New Hampshire Audubon’s Rare Bird Alert for Monday, January 23rd, 2017

Posted on January 23, 2017

This is New Hampshire Audubon’s Rare Bird Alert for Monday, January 23rd, 2017.

A VARIED THRUSH was discovered in Swanzey on December 12th and it has been seen many times since then. It was last reported on January 23rd. The bird has been seen visiting a birdfeeder on the side of a house at 117 Westport Village Road and has been visible from the road. The house is very close to the road, which is very busy with little room for parking. The best option may be to park on the southeast side of the road between Depot Road and Sandy Road just south of the feeder location and walk to the feeders. Be sure to leave adequate room for large trucks to get by and do not block any driveways. Please be respectful of the neighbors. The bird has usually been seen in the mid-morning and early afternoon, and has also been seen across the street and along Depot Road and Sandy Road.

A SNOWY OWL was seen just north of Rye Harbor State Park on January 22nd.

For more information about owl viewing, open the link:

A NORTHERN SHRIKE was seen at Pickering Ponds in Rochester on January 17th, 1 was seen along Airport Road at the Keene Airport in Swanzey on the 17th, 1 was seen at a private residence in Sandwich on the 21st, and 1 was seen along Route 10 in Croydon on the 22nd.

A flock of 130 BOHEMIAN WAXWINGS was seen behind the L.L. Bean store in North Conway on January 21st, a flock of 60 was seen on Main Street in Center Sandwich on the 19th, 7 were seen in the Shaw’s parking lot in Gilford on the 23rd, and 6 were seen on Ossipee Mountain Road in Moultonborough on the 17th.

A RAZORBILL was seen on the Piscataqua River near New Castle on January 23rd.

2 male BARROW’S GOLDENEYES were seen near Stark Landing on the Merrimack River in Manchester on January 19th, 2 were seen on the Connecticut River in Hinsdale on the 17th, 1 was seen on Silver Lake in Belmont on the 22nd, and up to 4 were seen on Great Bay on the 22nd.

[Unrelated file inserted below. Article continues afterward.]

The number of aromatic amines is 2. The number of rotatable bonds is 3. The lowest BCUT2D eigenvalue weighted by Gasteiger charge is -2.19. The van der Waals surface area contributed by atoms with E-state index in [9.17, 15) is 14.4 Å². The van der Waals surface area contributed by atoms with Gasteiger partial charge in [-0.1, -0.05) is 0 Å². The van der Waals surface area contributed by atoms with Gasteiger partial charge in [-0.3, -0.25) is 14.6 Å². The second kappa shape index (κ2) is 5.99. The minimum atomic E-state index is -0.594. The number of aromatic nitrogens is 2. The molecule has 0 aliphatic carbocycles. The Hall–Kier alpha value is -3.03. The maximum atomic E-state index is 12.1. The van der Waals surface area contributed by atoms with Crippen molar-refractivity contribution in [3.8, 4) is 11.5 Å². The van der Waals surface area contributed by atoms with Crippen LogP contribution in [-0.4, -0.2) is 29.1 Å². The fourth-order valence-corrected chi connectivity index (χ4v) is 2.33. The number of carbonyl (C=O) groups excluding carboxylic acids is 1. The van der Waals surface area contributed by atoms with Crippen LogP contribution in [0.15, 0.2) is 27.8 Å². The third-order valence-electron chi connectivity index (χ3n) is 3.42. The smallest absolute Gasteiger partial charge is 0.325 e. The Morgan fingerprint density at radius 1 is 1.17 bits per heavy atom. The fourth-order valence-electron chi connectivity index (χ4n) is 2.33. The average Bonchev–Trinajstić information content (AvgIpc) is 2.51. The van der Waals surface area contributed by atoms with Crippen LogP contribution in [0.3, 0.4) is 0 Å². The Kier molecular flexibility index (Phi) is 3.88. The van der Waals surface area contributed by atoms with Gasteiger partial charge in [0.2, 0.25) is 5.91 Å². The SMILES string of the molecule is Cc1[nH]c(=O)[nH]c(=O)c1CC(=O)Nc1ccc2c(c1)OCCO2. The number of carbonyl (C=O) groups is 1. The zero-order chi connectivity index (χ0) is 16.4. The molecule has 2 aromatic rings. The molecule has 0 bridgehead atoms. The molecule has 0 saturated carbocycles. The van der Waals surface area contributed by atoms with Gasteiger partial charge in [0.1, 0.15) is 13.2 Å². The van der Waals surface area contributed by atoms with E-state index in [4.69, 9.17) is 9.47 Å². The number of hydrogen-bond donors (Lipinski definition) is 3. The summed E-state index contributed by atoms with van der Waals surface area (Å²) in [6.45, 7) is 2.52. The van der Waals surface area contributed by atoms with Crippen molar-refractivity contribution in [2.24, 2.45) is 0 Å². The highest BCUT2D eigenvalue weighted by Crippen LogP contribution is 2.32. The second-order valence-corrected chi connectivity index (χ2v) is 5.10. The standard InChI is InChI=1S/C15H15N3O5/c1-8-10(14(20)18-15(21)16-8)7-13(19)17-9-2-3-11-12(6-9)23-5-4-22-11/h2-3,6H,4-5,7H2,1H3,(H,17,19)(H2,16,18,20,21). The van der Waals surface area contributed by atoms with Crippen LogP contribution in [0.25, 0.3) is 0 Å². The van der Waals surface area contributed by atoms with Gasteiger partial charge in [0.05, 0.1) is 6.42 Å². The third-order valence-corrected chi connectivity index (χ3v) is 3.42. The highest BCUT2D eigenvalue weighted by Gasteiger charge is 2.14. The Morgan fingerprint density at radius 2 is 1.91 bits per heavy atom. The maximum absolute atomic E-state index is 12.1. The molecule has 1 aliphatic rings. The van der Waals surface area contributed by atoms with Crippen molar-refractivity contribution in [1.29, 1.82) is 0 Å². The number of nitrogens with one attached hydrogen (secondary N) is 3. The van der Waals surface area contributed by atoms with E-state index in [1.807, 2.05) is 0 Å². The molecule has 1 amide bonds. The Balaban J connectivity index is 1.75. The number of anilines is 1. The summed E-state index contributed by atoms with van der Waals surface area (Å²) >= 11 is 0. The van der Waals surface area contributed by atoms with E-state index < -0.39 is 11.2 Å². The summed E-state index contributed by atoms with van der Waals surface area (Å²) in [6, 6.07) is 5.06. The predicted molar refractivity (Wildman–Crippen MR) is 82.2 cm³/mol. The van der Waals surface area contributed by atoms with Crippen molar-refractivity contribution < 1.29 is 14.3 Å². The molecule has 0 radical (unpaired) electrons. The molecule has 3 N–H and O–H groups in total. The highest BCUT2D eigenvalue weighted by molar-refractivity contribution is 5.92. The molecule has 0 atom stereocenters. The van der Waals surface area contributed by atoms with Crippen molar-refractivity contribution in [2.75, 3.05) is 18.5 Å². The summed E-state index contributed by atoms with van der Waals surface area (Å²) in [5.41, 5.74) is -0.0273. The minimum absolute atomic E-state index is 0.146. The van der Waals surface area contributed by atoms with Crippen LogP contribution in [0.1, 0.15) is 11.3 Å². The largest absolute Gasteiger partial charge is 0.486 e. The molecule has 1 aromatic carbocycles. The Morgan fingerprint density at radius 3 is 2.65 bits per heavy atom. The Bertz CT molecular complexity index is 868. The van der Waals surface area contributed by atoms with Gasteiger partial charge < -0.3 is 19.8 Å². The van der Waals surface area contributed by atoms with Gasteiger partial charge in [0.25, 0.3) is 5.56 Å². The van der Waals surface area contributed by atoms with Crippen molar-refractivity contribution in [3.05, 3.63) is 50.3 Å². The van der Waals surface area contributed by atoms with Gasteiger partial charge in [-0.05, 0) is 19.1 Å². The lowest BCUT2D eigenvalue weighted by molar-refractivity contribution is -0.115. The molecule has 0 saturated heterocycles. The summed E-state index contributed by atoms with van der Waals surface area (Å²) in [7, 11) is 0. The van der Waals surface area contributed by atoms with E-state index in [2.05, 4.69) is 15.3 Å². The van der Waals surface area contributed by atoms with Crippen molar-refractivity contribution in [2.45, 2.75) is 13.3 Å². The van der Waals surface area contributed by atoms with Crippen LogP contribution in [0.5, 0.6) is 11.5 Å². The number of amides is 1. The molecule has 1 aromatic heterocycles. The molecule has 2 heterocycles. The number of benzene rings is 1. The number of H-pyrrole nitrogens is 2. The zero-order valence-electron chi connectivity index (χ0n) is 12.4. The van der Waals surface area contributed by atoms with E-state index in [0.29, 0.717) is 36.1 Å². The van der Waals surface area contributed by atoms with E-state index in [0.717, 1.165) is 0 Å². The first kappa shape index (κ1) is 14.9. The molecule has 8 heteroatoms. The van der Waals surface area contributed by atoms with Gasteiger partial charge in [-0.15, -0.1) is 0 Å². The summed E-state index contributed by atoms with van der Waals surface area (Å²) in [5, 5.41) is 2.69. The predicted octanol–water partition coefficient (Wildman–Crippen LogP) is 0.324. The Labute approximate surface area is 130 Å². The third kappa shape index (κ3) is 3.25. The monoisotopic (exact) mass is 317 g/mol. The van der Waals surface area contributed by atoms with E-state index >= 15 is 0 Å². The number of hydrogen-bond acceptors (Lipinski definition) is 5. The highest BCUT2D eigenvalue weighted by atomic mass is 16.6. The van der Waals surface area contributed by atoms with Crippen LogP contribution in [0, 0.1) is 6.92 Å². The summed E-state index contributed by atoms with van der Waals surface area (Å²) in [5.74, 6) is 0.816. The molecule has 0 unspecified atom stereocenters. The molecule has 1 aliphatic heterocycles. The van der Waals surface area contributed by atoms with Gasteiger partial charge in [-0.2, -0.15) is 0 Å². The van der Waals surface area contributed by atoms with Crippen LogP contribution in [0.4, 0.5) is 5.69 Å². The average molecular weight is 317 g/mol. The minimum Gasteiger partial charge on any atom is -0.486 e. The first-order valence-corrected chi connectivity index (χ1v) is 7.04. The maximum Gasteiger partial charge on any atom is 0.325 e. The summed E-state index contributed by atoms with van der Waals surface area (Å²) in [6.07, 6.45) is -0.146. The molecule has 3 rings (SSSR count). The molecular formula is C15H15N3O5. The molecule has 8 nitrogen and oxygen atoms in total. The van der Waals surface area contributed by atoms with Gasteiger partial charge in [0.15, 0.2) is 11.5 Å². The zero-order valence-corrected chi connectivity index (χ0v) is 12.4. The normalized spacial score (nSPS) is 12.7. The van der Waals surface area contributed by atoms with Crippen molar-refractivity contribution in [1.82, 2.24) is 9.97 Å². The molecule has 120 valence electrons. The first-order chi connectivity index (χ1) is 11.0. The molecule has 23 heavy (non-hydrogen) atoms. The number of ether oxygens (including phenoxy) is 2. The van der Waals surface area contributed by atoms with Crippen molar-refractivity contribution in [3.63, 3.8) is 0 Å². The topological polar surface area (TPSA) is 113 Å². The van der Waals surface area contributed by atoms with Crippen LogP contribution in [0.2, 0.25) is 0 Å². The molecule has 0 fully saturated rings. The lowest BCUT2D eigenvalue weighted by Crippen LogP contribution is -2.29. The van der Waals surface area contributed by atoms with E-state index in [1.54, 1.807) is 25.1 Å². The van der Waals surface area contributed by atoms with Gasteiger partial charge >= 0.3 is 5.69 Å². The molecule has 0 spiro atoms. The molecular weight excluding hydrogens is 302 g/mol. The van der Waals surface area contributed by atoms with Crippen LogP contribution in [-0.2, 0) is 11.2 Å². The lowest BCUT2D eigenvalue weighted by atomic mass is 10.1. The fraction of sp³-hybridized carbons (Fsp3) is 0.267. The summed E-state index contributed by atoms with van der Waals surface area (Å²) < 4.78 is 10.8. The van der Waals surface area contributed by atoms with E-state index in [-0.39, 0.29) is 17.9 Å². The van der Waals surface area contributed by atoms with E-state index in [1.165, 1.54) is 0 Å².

A pair of GADWALL was seen at the town landing on the Oyster River in Durham on January 23rd, and 1 was seen on Great Bay on the 22nd.

A male NORTHERN PINTAIL was seen at wetlands near Daniel Webster College in Nashua on January 17th, 1 was seen in Wheelwright Creek in Exeter on the 21st, and 1 was seen in Meadow Pond in Hampton on the 22nd.

A WOOD DUCK was seen at Horseshoe Pond in Merrimack on January 19th.

A CAROLINA WREN was reported from Pittsfield on January 18th, and 1 was reported from Candia on the 22nd.

A GRAY CATBIRD was seen in Seabrook on January 17th

6 RUSTY BLACKBIRDS were seen in Kensington on January 21st.

A BELTED KINGFISHER was seen in Hampton on January 22nd.

3 FISH CROWS were reported from Salem on January 22nd.

An EASTERN SCREECH-OWL was reported from Gilford on January 22nd.

An AMERICAN KESTREL was seen on Exeter on January 22nd, and 1 was seen in Hollis on the 23rd. A MERLIN was seen in Hollis on January 17th. A PEREGRINE FALCON was seen in Rye, and 1 was seen in Lyme, both on January 22nd.

A RED-SHOULDERED HAWK was seen in Exeter, and 1 was seen in Stratham, both on January 17th.

8 TURKEY VULTURES were seen in Durham on January 21st, and 4 were seen in Kensington on the 22nd.

A flock of 10 AMERICAN PIPITS was seen at Rye Harbor State Park on January 19th.

A flock of 92 HORNED LARKS was seen along River Road in Stratham on January 21st.

Sparrows reported during the past week included several FIELD, CHIPPING, SONG, and SAVANNAH from scattered locations.

An EVENING GROSBEAK was seen in Lempster on January 17th.

4 GRAY JAYS and a BOREAL CHICKADEE were seen at Deer Mountain State Park in Pittsburg, and a BOREAL CHICKADEE was seen visiting a birdfeeder at a private residence in Littleton, all on January 22nd.

The Annual Backyard Winter Bird Survey takes place during the second weekend in February and is coordinated by NH Audubon. Participants report any bird species visiting their yard and/or feeders in New Hampshire. The survey gathers information on the distribution and abundance of many winter species in New Hampshire. To learn more about the Survey, how to participate, past results, and other information, navigate to:

This message is also available by phone recording: call (603) 224-9909 and press 4 as directed or ask to be transferred. If you have seen any interesting birds recently, you can leave a message at the end of the recording or send your sightings to the RBA via e-mail at: Please put either “bird sighting” or “Rare Bird Alert” in the subject line and be sure to include your mailing address and phone number.

Thanks very much and good birding.